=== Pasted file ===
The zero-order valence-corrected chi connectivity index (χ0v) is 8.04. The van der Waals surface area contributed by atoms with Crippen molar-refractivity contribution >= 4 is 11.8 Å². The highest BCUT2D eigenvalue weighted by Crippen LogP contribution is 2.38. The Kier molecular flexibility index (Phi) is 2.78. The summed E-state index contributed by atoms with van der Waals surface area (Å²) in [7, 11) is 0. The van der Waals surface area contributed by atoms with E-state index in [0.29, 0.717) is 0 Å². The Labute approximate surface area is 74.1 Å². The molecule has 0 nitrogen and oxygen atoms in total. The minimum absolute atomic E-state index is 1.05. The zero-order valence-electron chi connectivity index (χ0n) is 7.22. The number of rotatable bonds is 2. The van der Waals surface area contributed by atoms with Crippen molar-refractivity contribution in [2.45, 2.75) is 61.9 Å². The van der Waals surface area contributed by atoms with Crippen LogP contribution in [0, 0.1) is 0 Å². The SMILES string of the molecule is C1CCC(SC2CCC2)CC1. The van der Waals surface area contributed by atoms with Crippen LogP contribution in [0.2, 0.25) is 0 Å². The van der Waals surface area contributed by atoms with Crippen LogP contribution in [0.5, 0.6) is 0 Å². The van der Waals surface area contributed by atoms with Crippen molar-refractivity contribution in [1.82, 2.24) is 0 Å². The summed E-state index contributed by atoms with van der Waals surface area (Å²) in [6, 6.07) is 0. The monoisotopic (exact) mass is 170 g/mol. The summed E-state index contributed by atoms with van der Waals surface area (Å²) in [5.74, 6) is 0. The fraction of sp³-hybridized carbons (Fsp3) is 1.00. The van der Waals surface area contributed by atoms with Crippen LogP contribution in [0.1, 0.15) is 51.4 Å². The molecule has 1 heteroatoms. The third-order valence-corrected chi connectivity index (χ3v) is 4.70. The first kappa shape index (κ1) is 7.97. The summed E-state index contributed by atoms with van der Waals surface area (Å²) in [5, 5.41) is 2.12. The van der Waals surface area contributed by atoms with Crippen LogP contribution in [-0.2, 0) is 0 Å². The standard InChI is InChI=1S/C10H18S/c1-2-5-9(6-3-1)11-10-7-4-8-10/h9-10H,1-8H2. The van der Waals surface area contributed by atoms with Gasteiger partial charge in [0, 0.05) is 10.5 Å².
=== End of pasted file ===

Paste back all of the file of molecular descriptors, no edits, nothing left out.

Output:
The zero-order valence-corrected chi connectivity index (χ0v) is 8.04. The van der Waals surface area contributed by atoms with Crippen molar-refractivity contribution >= 4 is 11.8 Å². The highest BCUT2D eigenvalue weighted by Crippen LogP contribution is 2.38. The Kier molecular flexibility index (Phi) is 2.78. The summed E-state index contributed by atoms with van der Waals surface area (Å²) in [7, 11) is 0. The van der Waals surface area contributed by atoms with E-state index in [0.29, 0.717) is 0 Å². The Labute approximate surface area is 74.1 Å². The molecule has 0 nitrogen and oxygen atoms in total. The minimum absolute atomic E-state index is 1.05. The zero-order valence-electron chi connectivity index (χ0n) is 7.22. The number of rotatable bonds is 2. The van der Waals surface area contributed by atoms with Crippen molar-refractivity contribution in [2.45, 2.75) is 61.9 Å². The van der Waals surface area contributed by atoms with Crippen LogP contribution in [0, 0.1) is 0 Å². The SMILES string of the molecule is C1CCC(SC2CCC2)CC1. The van der Waals surface area contributed by atoms with Crippen LogP contribution in [0.2, 0.25) is 0 Å². The van der Waals surface area contributed by atoms with Crippen LogP contribution in [0.5, 0.6) is 0 Å². The van der Waals surface area contributed by atoms with Crippen molar-refractivity contribution in [1.82, 2.24) is 0 Å². The summed E-state index contributed by atoms with van der Waals surface area (Å²) in [6, 6.07) is 0. The monoisotopic (exact) mass is 170 g/mol. The summed E-state index contributed by atoms with van der Waals surface area (Å²) in [5.74, 6) is 0. The fraction of sp³-hybridized carbons (Fsp3) is 1.00. The van der Waals surface area contributed by atoms with Crippen LogP contribution in [0.1, 0.15) is 51.4 Å². The molecule has 1 heteroatoms. The third-order valence-corrected chi connectivity index (χ3v) is 4.70. The first kappa shape index (κ1) is 7.97. The summed E-state index contributed by atoms with van der Waals surface area (Å²) in [5, 5.41) is 2.12. The van der Waals surface area contributed by atoms with Crippen LogP contribution in [-0.2, 0) is 0 Å². The standard InChI is InChI=1S/C10H18S/c1-2-5-9(6-3-1)11-10-7-4-8-10/h9-10H,1-8H2. The van der Waals surface area contributed by atoms with Gasteiger partial charge in [0, 0.05) is 10.5 Å².